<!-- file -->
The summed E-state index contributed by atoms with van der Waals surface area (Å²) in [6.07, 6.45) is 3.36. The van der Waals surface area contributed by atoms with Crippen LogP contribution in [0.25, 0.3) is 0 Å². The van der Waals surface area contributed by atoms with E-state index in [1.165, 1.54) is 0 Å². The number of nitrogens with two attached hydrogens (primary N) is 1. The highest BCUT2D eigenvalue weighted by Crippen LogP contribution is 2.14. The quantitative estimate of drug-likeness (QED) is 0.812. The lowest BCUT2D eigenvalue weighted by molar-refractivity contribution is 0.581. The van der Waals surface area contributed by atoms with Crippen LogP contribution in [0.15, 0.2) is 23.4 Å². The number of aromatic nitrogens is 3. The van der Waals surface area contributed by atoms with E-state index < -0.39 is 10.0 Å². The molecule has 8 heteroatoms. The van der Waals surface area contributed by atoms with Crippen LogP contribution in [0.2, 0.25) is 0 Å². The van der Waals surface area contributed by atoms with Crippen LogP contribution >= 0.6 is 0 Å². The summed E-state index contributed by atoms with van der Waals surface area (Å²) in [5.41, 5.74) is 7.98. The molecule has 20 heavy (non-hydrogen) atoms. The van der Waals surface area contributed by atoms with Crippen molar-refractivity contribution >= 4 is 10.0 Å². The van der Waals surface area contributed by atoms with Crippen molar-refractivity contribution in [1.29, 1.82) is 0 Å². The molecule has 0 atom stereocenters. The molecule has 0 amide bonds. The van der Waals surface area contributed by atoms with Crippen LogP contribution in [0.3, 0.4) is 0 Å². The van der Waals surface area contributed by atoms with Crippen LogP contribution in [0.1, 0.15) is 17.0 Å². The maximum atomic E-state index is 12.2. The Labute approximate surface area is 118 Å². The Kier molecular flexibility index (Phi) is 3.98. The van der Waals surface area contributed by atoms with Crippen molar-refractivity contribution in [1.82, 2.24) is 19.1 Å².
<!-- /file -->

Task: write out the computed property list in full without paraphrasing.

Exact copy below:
The summed E-state index contributed by atoms with van der Waals surface area (Å²) in [6.07, 6.45) is 3.36. The van der Waals surface area contributed by atoms with Crippen LogP contribution in [0.25, 0.3) is 0 Å². The van der Waals surface area contributed by atoms with E-state index in [1.165, 1.54) is 0 Å². The number of nitrogens with two attached hydrogens (primary N) is 1. The highest BCUT2D eigenvalue weighted by Crippen LogP contribution is 2.14. The quantitative estimate of drug-likeness (QED) is 0.812. The lowest BCUT2D eigenvalue weighted by molar-refractivity contribution is 0.581. The van der Waals surface area contributed by atoms with Crippen LogP contribution in [0.15, 0.2) is 23.4 Å². The number of aromatic nitrogens is 3. The van der Waals surface area contributed by atoms with E-state index < -0.39 is 10.0 Å². The molecule has 8 heteroatoms. The van der Waals surface area contributed by atoms with Crippen LogP contribution in [0.2, 0.25) is 0 Å². The van der Waals surface area contributed by atoms with Crippen LogP contribution >= 0.6 is 0 Å². The summed E-state index contributed by atoms with van der Waals surface area (Å²) in [5.41, 5.74) is 7.98. The molecule has 20 heavy (non-hydrogen) atoms. The van der Waals surface area contributed by atoms with Crippen molar-refractivity contribution >= 4 is 10.0 Å². The van der Waals surface area contributed by atoms with Crippen molar-refractivity contribution in [1.29, 1.82) is 0 Å². The molecule has 0 atom stereocenters. The molecule has 0 amide bonds. The van der Waals surface area contributed by atoms with Crippen LogP contribution in [0.3, 0.4) is 0 Å². The van der Waals surface area contributed by atoms with Crippen LogP contribution in [0.1, 0.15) is 17.0 Å². The maximum atomic E-state index is 12.2. The Labute approximate surface area is 118 Å². The Kier molecular flexibility index (Phi) is 3.98. The van der Waals surface area contributed by atoms with Crippen molar-refractivity contribution in [1.82, 2.24) is 19.1 Å².